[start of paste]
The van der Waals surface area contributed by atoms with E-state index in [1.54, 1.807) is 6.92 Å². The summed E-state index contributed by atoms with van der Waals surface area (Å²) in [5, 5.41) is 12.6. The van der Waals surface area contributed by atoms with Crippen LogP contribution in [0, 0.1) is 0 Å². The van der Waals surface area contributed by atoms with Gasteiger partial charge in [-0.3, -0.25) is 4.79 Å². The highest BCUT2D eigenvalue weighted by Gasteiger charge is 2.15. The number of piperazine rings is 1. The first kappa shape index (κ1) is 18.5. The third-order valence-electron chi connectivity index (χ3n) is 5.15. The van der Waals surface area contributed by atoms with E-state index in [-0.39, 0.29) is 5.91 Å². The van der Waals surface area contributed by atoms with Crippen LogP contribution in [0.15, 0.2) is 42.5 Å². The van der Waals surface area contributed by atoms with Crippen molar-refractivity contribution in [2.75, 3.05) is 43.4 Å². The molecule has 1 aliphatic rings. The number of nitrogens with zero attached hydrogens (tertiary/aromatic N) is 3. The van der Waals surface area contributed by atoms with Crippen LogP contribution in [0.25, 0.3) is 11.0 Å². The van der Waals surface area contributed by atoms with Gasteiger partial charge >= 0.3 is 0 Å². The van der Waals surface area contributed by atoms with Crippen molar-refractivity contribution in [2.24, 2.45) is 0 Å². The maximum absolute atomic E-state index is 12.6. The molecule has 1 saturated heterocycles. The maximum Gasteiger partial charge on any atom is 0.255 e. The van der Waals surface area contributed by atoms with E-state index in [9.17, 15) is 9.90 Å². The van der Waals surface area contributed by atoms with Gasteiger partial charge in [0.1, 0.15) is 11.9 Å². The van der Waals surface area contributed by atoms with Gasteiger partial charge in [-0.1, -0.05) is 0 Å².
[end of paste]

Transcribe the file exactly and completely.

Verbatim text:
The van der Waals surface area contributed by atoms with E-state index in [1.54, 1.807) is 6.92 Å². The summed E-state index contributed by atoms with van der Waals surface area (Å²) in [5, 5.41) is 12.6. The van der Waals surface area contributed by atoms with Crippen LogP contribution in [0, 0.1) is 0 Å². The van der Waals surface area contributed by atoms with Gasteiger partial charge in [-0.3, -0.25) is 4.79 Å². The highest BCUT2D eigenvalue weighted by Gasteiger charge is 2.15. The number of piperazine rings is 1. The first kappa shape index (κ1) is 18.5. The third-order valence-electron chi connectivity index (χ3n) is 5.15. The van der Waals surface area contributed by atoms with E-state index in [-0.39, 0.29) is 5.91 Å². The van der Waals surface area contributed by atoms with Crippen LogP contribution in [0.15, 0.2) is 42.5 Å². The van der Waals surface area contributed by atoms with Crippen molar-refractivity contribution in [2.75, 3.05) is 43.4 Å². The molecule has 1 aliphatic rings. The number of nitrogens with zero attached hydrogens (tertiary/aromatic N) is 3. The van der Waals surface area contributed by atoms with Crippen LogP contribution in [0.25, 0.3) is 11.0 Å². The van der Waals surface area contributed by atoms with Gasteiger partial charge >= 0.3 is 0 Å². The van der Waals surface area contributed by atoms with Crippen molar-refractivity contribution in [2.24, 2.45) is 0 Å². The maximum absolute atomic E-state index is 12.6. The molecule has 1 saturated heterocycles. The maximum Gasteiger partial charge on any atom is 0.255 e. The van der Waals surface area contributed by atoms with E-state index in [9.17, 15) is 9.90 Å². The van der Waals surface area contributed by atoms with Gasteiger partial charge in [0.1, 0.15) is 11.9 Å². The van der Waals surface area contributed by atoms with Gasteiger partial charge in [-0.1, -0.05) is 0 Å².